But if you want to see Juno Park with its bunkers, the guided tour lasts 45 minutes. You enter the German command post and the observation bunker before finishing on the beach.
Visits take place in French and others in English (5 and 6 per day in July and August / 2 per day in April, May, June, September and October).
Juno Beach Centre with children
The Juno Beach Center is excellent for visiting with children.
There are a lot of interactive activities installed for them: the young public course.
- find words by turning letters,
- discover answers by opening trap doors,
- link an important person to his or her quote,
- Turning cylinders to reassemble a uniform,
They can even earn “poppy points” to use at the end to learn more about Canada today.
We must admit, that even for adults, these facilities are fun. In the end, it’s easier to learn than by reading panels full of text.
There is no restaurant in the Museum.
But you are near the town of Courseulles-sur-mer where you can find restaurants.
- The Quai Est restaurant
Home-made and tasty food prepared by Cindy and Arnaud. They feature local and seasonal products in a refreshing setting.
- The restaurant Tasting of the island
Taste seafood and oysters directly from their parks!
- Chez Suzanne restaurant
By the sea, a focus on raw products in a Mediterranean style, with an emphasis on fish and shellfish.
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Lodgings in the vicinity
You can find accommodation in Courseulles-sur-mer and in the surrounding countryside.
- The Hotel Ferme de la Rançonniere with beautiful stones and beams
– see prices, pictures and availability
- The Manoir de Mathan hotel – not far from here, and also with beautiful buildings around an inner courtyard.
– see prices, pictures and availability
Otherwise Bayeux is only 30 minutes away.
SLEEPING NEAR THE D-Day landing beaches
Option 1: Bayeux
The most practical option, in our opinion, is to base yourself in the city of Bayeux.
The city is not too big, with a lot of charm and a central location.
There are many restaurants and hotels.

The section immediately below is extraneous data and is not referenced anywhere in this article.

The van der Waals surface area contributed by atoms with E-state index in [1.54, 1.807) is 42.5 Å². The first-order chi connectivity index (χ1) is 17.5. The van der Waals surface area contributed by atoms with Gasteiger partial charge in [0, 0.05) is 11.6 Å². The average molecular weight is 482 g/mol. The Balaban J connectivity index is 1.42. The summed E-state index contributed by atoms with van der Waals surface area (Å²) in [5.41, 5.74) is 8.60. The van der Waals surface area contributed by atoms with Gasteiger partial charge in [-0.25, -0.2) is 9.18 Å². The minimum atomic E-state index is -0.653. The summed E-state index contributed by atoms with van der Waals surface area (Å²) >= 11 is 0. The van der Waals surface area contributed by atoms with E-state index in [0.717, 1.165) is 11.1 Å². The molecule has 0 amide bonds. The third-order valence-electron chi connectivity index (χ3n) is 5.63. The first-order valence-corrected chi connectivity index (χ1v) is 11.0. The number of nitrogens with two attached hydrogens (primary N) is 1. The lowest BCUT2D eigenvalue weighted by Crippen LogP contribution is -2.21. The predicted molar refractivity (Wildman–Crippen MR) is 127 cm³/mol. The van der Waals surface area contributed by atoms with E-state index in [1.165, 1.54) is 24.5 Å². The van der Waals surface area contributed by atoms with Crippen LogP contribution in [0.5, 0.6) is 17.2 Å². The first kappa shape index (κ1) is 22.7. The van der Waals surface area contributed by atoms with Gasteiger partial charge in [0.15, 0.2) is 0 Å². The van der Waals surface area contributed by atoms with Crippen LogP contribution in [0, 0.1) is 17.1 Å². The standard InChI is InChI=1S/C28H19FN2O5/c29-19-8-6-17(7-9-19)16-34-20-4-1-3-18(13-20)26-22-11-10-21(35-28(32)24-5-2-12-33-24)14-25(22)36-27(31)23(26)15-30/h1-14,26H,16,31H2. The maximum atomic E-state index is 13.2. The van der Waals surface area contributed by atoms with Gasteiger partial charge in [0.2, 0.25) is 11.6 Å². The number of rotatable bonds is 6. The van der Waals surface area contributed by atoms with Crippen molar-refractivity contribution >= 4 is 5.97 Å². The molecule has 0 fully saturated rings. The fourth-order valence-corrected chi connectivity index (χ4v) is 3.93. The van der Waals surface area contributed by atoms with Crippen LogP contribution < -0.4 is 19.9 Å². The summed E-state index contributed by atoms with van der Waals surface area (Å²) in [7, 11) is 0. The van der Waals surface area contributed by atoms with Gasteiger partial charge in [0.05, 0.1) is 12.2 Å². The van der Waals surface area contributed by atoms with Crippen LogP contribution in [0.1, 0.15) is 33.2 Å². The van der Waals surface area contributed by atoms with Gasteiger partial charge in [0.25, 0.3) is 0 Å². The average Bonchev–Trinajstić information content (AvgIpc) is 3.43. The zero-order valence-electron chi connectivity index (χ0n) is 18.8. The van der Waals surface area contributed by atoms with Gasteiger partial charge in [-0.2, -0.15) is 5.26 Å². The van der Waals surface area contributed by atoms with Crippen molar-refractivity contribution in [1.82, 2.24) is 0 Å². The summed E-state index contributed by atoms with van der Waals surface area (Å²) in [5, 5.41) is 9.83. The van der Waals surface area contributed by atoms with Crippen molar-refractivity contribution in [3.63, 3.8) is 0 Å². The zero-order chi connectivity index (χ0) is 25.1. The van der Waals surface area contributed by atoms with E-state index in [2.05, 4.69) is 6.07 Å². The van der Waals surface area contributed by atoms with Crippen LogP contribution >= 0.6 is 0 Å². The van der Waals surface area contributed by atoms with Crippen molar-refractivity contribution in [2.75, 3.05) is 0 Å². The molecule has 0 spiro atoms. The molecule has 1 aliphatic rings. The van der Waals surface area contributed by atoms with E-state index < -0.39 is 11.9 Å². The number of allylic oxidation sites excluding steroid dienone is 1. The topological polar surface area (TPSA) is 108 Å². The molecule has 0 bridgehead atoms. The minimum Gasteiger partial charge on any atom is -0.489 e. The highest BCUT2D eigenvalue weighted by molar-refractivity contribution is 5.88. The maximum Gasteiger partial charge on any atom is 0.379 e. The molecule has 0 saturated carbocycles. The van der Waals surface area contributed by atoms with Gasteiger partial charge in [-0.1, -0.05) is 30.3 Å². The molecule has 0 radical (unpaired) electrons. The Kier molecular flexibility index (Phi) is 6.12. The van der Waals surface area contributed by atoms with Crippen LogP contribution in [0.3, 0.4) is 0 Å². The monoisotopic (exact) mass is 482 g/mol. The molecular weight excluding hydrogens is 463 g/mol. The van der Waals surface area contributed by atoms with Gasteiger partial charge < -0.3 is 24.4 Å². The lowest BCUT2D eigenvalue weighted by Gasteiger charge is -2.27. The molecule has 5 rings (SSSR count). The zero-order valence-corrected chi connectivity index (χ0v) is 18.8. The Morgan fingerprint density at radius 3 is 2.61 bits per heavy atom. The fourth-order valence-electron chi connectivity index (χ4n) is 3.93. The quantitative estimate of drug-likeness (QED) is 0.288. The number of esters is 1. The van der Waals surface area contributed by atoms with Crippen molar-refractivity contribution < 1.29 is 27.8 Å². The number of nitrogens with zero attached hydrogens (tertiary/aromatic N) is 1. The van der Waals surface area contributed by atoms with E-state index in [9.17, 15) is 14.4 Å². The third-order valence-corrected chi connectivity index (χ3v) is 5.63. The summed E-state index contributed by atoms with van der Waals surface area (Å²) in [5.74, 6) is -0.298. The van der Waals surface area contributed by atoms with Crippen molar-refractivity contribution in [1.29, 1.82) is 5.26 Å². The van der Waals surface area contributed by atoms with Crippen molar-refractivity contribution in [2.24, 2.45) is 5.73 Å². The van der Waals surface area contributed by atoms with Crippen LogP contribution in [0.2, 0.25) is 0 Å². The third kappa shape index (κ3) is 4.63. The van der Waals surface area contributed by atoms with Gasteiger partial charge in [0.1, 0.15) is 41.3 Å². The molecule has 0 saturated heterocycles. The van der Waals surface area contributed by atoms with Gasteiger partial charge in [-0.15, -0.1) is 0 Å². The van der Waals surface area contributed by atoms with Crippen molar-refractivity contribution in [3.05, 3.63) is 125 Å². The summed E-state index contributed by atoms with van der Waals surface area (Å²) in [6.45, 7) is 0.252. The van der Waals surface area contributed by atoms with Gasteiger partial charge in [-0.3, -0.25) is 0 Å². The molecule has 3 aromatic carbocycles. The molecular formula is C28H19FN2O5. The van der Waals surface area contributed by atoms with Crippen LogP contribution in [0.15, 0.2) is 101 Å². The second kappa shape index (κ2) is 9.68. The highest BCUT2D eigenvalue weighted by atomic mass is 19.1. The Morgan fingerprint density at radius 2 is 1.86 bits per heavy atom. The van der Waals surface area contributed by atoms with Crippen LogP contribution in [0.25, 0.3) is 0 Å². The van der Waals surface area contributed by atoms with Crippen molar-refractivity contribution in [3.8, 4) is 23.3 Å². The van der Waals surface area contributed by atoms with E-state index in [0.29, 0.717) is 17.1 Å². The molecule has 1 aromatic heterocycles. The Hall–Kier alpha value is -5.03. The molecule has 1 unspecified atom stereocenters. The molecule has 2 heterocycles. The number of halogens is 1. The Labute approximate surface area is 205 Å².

- TheDomaine de Bayeux Hotel in an 18th century mansion – see prices, photos and availability.
- see all top rated accommodations in Bayeux.
Option 2: In the countryside
In the countryside around the D-Day beaches, you will find beautiful buildings with a lot of charm: farms, manors…
- The Utah Beach domain (especially since this beach is further from Bayeux) – see prices, photos and availability
- Hotel Ferme de la Rançonnière – see prices, photos and availability
Option 3: Caen
Otherwise, the biggest city in the area is Caen.
There are also a lot of hotels and restaurants but, in our opinion, with a little less charm than Bayeux.
Room A – the landing barge
The tour begins with a film of less than 5 minutes that can be viewed by children of all ages. There is no voice, it can be viewed in any language.
The room is shaped like a stylized landing barge.
The film includes footage of the war, troop training, D-Day and Canada during the war.
Nearly 14,000 Canadian soldiers landed on Juno Beach Beach alongside British soldiers. All volunteers, they arrived by sea in these oppressive barges.
Room B – Canada in the 1930s
In the next room, you will discover Canada in the 1930s, before the war.
In the center the circular map is 5 meters wide. You can thus better visualize the Canadian territory. And you can have fun comparing the size of France with the size of Canada!
The different arches focus on different aspects of the country at that time: political, social, geographical, economic, demographic, military…
Its army was very small and at the beginning of the war, the government took a position in favor of a policy of appeasement.
Room C – the constitution of the armed forces
This room focuses on the formation of an army.
MacKenzie King declared a state of war with Germany on September 1, 1939.
The whole country was mobilized:
- on the military side with the infantry, navy and air force
- on the civilian side with the war effort and the financing
Note the soldiers’ pay books displayed in one of the showcases.
More than 450,000 Canadians volunteered to fight overseas.
You will also find models of ships:
- The Flower Class Corvette
- The River Class Frigate
- The Tribal Class Destroyer
- The Bangor-class Mine Digger
and aircraft of the Canadian Army:
- The Hawker Typhoon
- The Auro Lancaster
- The Hawker Hurricane
- The Supermarine Spitfire
- The Canso
And in terms of the war effort, we were particularly interested in:
- posters for metal and paper collection
- examples of the use of steel, aluminum and rubber for warfare
- information on children’s volunteer work because of the lack of manpower with the men away at the front
Room D – the roads to victory
In this room, we go into the details of the military campaigns and how they led to victory.
- The battle of Italy
- The Battle of Normandy
- The Battle of the Scheldt
- The Battle of Rehnania
- The victory